"Normal" in New York

So here I am, waking up at 10 AM, only to sit down and write a blog post with a husband still sound asleep. Blissful, no?

We're in the city for the weekend after a tense work week of emergency meetings, early work hours and varied commutes. As we both settle into work schedules, I wonder what will be "normal" for Blake and I in the future. Will it always be like this - rearranging the day to fit in dinner, figuring out train schedules, trying to leave the house in some semblance of order? I love the idea, and always have. A busy but happy life (especially out of New York City) is an ideal. But, as we sleep for 9 hours on a Saturday to make up for it, I can't help but feel that my dreams of life in the city with my time in high demand will have to come second to the man sleeping next to me. Of course, there will be compromises. That's marriage, I'm told. In all of it, I hope he always knows that he comes before work.

That said, my schedule was flexible this week because the business I work for (Wall Street Exodus) is trying to utilize all time available before leaving for Honduras on August 13th. I've been running to meetings, compiling investor information, publicizing, and assisting the company's chief catalyst.

We've met with a number of important media professionals that are willing to give advice and support on the project. On Thursday, Chad (company president) and I travelled into the city for meetings with the author of "Gringo Nightmare", a number of camera people, a former news anchor, a senior producer from WowHouse Pictures, and a senior producer from Fox. Some of these people will be making the trip to Honduras with us, while others are advisors. Though we met in what had to be one of the loudest bars in New York (48 Lounge), we got a lot accomplished.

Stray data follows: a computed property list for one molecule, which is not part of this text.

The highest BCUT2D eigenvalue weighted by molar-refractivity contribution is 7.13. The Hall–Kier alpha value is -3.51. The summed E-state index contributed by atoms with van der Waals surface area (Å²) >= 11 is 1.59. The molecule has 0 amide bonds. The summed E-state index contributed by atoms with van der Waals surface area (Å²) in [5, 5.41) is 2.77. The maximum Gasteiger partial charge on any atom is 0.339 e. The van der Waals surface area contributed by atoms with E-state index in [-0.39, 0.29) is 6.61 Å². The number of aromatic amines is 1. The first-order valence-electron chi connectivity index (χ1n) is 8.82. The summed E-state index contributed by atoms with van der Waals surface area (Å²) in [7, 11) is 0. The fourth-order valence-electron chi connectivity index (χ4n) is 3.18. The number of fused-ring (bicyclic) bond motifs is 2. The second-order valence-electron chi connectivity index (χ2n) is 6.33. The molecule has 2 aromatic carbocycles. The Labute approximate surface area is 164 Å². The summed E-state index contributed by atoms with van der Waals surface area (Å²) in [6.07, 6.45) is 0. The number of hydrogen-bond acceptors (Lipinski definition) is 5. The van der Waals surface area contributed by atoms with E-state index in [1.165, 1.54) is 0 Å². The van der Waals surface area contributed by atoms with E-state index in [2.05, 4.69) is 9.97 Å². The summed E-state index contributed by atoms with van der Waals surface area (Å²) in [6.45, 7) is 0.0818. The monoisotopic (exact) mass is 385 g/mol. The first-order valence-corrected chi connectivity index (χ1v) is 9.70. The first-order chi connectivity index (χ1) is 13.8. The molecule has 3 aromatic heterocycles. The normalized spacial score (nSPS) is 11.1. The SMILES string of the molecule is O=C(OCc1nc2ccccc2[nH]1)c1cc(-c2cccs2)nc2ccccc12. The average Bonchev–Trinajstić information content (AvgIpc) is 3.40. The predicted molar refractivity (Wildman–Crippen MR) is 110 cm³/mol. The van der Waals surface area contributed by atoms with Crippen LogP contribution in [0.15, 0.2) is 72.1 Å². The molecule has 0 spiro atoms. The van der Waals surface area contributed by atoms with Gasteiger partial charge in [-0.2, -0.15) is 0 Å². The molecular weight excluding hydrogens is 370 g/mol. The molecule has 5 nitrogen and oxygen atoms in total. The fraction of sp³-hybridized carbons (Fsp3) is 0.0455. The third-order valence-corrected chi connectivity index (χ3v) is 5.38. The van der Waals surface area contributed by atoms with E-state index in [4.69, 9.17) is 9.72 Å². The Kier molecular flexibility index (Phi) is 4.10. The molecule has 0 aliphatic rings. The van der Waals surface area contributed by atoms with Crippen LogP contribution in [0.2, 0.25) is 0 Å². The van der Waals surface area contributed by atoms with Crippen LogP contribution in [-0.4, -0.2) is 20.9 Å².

On the return train ride, we were joined by the producer from Fox, who was able to provide his job description and advice on how I could soon get myself a salary job in the business. Since then, we've spoken on the phone about my role in Wall Street Exodus. He seems to think I fit the role of assistant producer, so we're moving in that direction. God has an interesting sense of humor.

Yesterday I worked from Westport after dropping Blake off at the train station at 9 AM. He had a meeting in the city, so I met him there after work for a quick dinner and "Next to Normal". This show, though incredibly sad, is a must see. The score is incredible, the acting was impeccable, and the idea that it presents is similar to Thornton Wilder's "Our Town" - compelling.

Which brings me to morning; I am assisted by a Starbucks cup of coffee from the corner, the promise of sunshine in the park, the knowledge that I will have an excellent dinner tonight at Sardi's, and the comfort in a Scrubs marathon with Blake's friend Dave post-dinner.

Life is busy. Life is blessed.